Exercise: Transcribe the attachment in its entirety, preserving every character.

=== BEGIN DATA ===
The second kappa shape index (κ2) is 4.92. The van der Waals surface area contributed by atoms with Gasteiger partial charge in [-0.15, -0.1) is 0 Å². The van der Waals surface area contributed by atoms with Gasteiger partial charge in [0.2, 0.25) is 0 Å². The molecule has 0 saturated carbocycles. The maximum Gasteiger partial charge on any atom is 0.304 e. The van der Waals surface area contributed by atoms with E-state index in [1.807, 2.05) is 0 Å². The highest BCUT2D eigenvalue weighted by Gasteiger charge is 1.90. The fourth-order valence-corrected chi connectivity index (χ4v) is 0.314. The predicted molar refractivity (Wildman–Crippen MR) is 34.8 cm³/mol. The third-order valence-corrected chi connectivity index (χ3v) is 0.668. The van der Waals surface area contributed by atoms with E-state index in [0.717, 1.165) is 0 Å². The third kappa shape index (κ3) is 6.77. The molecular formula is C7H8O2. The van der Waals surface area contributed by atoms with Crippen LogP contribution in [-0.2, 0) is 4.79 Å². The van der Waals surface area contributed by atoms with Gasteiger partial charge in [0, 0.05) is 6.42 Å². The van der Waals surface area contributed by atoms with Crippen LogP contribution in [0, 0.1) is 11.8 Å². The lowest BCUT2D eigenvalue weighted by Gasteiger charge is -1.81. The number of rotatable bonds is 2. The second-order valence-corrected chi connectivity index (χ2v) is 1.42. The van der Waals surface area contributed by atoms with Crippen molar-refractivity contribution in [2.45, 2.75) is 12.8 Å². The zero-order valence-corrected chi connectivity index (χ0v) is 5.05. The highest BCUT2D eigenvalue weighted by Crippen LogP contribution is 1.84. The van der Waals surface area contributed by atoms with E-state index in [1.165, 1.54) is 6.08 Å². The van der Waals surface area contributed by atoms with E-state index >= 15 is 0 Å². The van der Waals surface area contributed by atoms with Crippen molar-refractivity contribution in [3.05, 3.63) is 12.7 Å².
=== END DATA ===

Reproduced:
The second kappa shape index (κ2) is 4.92. The van der Waals surface area contributed by atoms with Gasteiger partial charge in [-0.15, -0.1) is 0 Å². The van der Waals surface area contributed by atoms with Gasteiger partial charge in [0.2, 0.25) is 0 Å². The molecule has 0 saturated carbocycles. The maximum Gasteiger partial charge on any atom is 0.304 e. The van der Waals surface area contributed by atoms with E-state index in [1.807, 2.05) is 0 Å². The highest BCUT2D eigenvalue weighted by Gasteiger charge is 1.90. The fourth-order valence-corrected chi connectivity index (χ4v) is 0.314. The predicted molar refractivity (Wildman–Crippen MR) is 34.8 cm³/mol. The third-order valence-corrected chi connectivity index (χ3v) is 0.668. The van der Waals surface area contributed by atoms with E-state index in [0.717, 1.165) is 0 Å². The third kappa shape index (κ3) is 6.77. The molecular formula is C7H8O2. The van der Waals surface area contributed by atoms with Crippen LogP contribution in [-0.2, 0) is 4.79 Å². The van der Waals surface area contributed by atoms with Gasteiger partial charge in [0, 0.05) is 6.42 Å². The van der Waals surface area contributed by atoms with Crippen LogP contribution in [0, 0.1) is 11.8 Å². The lowest BCUT2D eigenvalue weighted by Gasteiger charge is -1.81. The number of rotatable bonds is 2. The second-order valence-corrected chi connectivity index (χ2v) is 1.42. The van der Waals surface area contributed by atoms with Crippen molar-refractivity contribution in [2.45, 2.75) is 12.8 Å². The zero-order valence-corrected chi connectivity index (χ0v) is 5.05. The highest BCUT2D eigenvalue weighted by Crippen LogP contribution is 1.84. The van der Waals surface area contributed by atoms with E-state index in [1.165, 1.54) is 6.08 Å². The van der Waals surface area contributed by atoms with E-state index >= 15 is 0 Å². The van der Waals surface area contributed by atoms with Crippen molar-refractivity contribution in [3.05, 3.63) is 12.7 Å².